(pintura de george sand, "une rivière dans une vallée, des moutons sur les hauteurs et des bergers", s/d)
"Then she told them all about the great battle between the Oxford townies and the clay-burners.
First she described the Claybeds, making sure she got in everything she could remember, the wide ochre-coloured washing pits, the dragline, the kilns like great brick beehives. She told them about the willow trees along the river's edge, with their leaves all silvery underneath; and she told how when the sun shone for more than a couple of days, the clay began to split up into great handsome plates, with deep cracks between, and how it felt to squish your fingers into the cracks and slowly lever up a dried plate of mud, trying to keep it as big as you could without breaking it. Underneath it was still wet, ideal for throwing at people.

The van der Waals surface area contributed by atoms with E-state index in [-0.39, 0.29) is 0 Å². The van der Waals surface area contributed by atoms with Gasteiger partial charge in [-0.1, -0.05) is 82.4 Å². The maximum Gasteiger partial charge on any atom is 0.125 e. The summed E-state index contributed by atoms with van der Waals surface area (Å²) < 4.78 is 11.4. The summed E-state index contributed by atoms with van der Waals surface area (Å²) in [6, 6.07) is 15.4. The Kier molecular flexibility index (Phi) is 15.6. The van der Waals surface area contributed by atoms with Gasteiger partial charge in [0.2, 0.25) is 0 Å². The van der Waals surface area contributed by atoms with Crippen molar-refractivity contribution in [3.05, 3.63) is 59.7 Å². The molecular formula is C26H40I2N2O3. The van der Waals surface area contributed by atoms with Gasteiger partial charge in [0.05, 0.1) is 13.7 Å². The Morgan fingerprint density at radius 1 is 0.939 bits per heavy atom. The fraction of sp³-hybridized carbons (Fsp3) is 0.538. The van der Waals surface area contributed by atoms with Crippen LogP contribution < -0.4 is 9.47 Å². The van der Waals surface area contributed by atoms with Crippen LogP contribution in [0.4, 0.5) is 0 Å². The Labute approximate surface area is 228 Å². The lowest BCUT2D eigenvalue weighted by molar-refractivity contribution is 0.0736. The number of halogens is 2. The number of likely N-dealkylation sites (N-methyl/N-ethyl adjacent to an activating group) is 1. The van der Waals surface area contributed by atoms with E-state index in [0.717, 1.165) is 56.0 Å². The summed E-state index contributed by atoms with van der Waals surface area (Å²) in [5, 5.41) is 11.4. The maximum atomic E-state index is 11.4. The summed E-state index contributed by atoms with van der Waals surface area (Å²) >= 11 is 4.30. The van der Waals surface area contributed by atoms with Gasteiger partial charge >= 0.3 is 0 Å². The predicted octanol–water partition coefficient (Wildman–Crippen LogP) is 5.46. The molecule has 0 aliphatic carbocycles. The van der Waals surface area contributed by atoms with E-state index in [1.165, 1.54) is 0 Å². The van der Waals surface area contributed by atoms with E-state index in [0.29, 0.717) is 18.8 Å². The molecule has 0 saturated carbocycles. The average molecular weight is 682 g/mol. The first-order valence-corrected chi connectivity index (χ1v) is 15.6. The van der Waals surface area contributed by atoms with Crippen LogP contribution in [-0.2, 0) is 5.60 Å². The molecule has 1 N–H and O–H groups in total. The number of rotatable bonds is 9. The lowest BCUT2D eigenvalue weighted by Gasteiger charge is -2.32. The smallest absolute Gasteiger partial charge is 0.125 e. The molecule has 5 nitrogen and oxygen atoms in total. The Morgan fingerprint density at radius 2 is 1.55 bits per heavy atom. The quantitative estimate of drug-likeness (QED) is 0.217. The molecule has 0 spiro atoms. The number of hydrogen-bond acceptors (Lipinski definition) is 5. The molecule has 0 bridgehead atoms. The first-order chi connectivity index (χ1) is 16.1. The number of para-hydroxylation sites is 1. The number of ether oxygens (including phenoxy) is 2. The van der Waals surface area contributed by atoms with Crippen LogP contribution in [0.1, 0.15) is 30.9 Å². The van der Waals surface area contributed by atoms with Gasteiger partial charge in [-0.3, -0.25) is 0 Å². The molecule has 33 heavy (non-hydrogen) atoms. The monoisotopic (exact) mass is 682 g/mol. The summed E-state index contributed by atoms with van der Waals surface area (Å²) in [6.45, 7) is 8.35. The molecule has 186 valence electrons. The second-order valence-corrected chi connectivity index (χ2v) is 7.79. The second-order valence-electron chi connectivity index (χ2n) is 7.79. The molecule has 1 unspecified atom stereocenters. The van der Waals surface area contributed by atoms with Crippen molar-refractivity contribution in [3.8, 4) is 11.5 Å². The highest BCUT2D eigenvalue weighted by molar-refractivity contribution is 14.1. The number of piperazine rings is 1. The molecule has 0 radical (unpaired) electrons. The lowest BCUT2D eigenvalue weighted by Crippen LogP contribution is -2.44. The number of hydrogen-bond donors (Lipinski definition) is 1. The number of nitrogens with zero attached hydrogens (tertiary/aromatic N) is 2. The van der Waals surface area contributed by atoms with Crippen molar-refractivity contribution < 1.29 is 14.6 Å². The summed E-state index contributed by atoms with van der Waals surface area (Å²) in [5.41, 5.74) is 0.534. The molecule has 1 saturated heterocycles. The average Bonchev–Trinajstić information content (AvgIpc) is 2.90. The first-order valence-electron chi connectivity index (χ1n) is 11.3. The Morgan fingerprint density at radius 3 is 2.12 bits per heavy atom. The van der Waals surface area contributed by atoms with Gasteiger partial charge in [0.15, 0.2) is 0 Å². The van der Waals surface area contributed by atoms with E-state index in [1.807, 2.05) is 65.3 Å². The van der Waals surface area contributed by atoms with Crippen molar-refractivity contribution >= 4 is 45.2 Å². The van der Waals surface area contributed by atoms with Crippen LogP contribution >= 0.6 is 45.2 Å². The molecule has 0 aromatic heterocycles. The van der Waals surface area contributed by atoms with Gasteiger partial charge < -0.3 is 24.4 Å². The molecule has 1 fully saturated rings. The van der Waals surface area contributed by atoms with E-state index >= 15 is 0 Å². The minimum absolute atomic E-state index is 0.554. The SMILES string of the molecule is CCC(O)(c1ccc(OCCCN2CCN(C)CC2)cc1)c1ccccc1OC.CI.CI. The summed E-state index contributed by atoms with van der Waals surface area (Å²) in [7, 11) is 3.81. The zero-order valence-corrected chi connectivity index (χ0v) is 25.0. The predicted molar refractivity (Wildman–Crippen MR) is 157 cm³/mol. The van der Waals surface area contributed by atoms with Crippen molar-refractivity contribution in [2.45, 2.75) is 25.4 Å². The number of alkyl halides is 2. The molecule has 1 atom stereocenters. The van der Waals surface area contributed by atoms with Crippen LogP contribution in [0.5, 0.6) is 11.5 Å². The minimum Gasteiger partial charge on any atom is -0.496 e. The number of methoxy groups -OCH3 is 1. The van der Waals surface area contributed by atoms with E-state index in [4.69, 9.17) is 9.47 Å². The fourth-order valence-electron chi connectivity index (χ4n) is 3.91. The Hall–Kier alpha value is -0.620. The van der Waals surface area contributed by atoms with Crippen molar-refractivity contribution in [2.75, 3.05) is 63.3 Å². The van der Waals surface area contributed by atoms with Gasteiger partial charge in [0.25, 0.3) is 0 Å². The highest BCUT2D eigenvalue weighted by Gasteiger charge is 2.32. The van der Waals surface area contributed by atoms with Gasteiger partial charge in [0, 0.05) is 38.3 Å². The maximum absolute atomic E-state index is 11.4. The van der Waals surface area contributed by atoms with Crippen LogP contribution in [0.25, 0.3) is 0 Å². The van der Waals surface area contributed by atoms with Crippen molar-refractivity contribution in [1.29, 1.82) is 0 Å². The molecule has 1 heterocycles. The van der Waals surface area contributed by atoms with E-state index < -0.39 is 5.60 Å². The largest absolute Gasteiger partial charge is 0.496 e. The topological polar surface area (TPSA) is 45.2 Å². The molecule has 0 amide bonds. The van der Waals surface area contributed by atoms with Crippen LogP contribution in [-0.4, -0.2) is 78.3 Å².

And she described the smells around the place: the smoke from the kilns, the rotten-leaf-mould smell of the river when the wind was in the south-west, the warm smell of the baking potatoes the clay-burners used to eat; and the sound of the water slipping slickly over the sluices and into the washing-pits; and the slow thick suck as you tried to pull your foot out of the ground; and the heavy wet slap of the gate-paddles in the clay-thick water." (1)
(1) PULLMAN, Philip - The Amber Spyglass. London: Scholastic Press, 2001. ISBN 0-439-99414-4. pg. 330.